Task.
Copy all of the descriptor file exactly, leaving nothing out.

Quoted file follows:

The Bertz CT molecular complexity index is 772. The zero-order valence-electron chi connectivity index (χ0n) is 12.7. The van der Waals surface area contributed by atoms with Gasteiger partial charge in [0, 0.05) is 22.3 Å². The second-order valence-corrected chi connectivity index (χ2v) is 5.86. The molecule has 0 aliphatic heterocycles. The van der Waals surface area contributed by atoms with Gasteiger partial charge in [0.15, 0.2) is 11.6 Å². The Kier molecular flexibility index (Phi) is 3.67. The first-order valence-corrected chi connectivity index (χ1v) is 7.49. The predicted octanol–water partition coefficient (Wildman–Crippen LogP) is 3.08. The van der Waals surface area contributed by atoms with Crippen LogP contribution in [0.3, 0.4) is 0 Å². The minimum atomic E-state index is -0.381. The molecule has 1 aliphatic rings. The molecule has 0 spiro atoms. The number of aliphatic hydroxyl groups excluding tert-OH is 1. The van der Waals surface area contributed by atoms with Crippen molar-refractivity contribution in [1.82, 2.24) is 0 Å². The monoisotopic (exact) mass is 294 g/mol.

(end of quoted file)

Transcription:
The Bertz CT molecular complexity index is 772. The zero-order valence-electron chi connectivity index (χ0n) is 12.7. The van der Waals surface area contributed by atoms with Gasteiger partial charge in [0, 0.05) is 22.3 Å². The second-order valence-corrected chi connectivity index (χ2v) is 5.86. The molecule has 0 aliphatic heterocycles. The van der Waals surface area contributed by atoms with Gasteiger partial charge in [0.15, 0.2) is 11.6 Å². The Kier molecular flexibility index (Phi) is 3.67. The first-order valence-corrected chi connectivity index (χ1v) is 7.49. The predicted octanol–water partition coefficient (Wildman–Crippen LogP) is 3.08. The van der Waals surface area contributed by atoms with Crippen LogP contribution in [0.3, 0.4) is 0 Å². The minimum atomic E-state index is -0.381. The molecule has 1 aliphatic rings. The molecule has 0 spiro atoms. The number of aliphatic hydroxyl groups excluding tert-OH is 1. The van der Waals surface area contributed by atoms with Crippen molar-refractivity contribution in [1.82, 2.24) is 0 Å². The monoisotopic (exact) mass is 294 g/mol.